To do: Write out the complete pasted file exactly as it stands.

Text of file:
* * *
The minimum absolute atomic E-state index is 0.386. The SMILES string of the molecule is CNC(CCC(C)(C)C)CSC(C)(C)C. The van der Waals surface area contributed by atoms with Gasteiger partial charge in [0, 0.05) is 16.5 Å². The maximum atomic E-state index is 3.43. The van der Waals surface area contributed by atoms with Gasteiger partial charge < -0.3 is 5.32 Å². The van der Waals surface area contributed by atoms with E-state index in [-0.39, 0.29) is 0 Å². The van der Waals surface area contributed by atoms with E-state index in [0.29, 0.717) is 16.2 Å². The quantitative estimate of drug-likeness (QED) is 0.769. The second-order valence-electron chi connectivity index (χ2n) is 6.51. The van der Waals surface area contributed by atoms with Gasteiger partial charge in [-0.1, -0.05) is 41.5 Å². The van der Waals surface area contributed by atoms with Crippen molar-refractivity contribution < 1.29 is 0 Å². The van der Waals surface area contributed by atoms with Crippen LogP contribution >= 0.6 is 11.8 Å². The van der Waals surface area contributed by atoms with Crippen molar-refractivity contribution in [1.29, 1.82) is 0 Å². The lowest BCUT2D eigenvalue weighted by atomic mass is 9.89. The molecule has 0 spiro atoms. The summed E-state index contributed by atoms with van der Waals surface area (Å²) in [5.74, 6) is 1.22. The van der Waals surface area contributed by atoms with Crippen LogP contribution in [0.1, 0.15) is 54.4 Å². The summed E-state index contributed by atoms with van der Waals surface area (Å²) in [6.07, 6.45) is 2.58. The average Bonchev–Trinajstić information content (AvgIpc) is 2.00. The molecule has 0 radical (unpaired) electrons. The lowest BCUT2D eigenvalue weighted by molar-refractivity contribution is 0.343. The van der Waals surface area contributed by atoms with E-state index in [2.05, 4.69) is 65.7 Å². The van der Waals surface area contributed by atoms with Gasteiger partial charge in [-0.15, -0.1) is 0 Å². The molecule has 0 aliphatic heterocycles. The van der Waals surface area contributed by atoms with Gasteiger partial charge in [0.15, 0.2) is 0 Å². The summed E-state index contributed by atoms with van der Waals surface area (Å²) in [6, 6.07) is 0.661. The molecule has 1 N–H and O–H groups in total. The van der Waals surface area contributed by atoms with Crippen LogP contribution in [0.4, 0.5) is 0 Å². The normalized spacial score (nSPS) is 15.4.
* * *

The minimum absolute atomic E-state index is 0.386. The SMILES string of the molecule is CNC(CCC(C)(C)C)CSC(C)(C)C. The van der Waals surface area contributed by atoms with Gasteiger partial charge in [0, 0.05) is 16.5 Å². The maximum atomic E-state index is 3.43. The van der Waals surface area contributed by atoms with Gasteiger partial charge < -0.3 is 5.32 Å². The van der Waals surface area contributed by atoms with E-state index in [-0.39, 0.29) is 0 Å². The van der Waals surface area contributed by atoms with E-state index in [0.29, 0.717) is 16.2 Å². The quantitative estimate of drug-likeness (QED) is 0.769. The second-order valence-electron chi connectivity index (χ2n) is 6.51. The van der Waals surface area contributed by atoms with Gasteiger partial charge in [-0.1, -0.05) is 41.5 Å². The van der Waals surface area contributed by atoms with Crippen molar-refractivity contribution < 1.29 is 0 Å². The van der Waals surface area contributed by atoms with Crippen LogP contribution >= 0.6 is 11.8 Å². The van der Waals surface area contributed by atoms with Crippen molar-refractivity contribution in [1.29, 1.82) is 0 Å². The lowest BCUT2D eigenvalue weighted by atomic mass is 9.89. The molecule has 0 spiro atoms. The summed E-state index contributed by atoms with van der Waals surface area (Å²) in [5.74, 6) is 1.22. The van der Waals surface area contributed by atoms with Crippen LogP contribution in [0.1, 0.15) is 54.4 Å². The summed E-state index contributed by atoms with van der Waals surface area (Å²) in [6.07, 6.45) is 2.58. The average Bonchev–Trinajstić information content (AvgIpc) is 2.00. The molecule has 0 radical (unpaired) electrons. The lowest BCUT2D eigenvalue weighted by molar-refractivity contribution is 0.343. The van der Waals surface area contributed by atoms with E-state index in [2.05, 4.69) is 65.7 Å². The van der Waals surface area contributed by atoms with Gasteiger partial charge in [-0.15, -0.1) is 0 Å². The molecule has 0 aliphatic heterocycles. The van der Waals surface area contributed by atoms with Gasteiger partial charge in [0.15, 0.2) is 0 Å². The summed E-state index contributed by atoms with van der Waals surface area (Å²) in [6, 6.07) is 0.661. The molecule has 1 N–H and O–H groups in total. The van der Waals surface area contributed by atoms with Crippen LogP contribution in [0.4, 0.5) is 0 Å². The normalized spacial score (nSPS) is 15.4.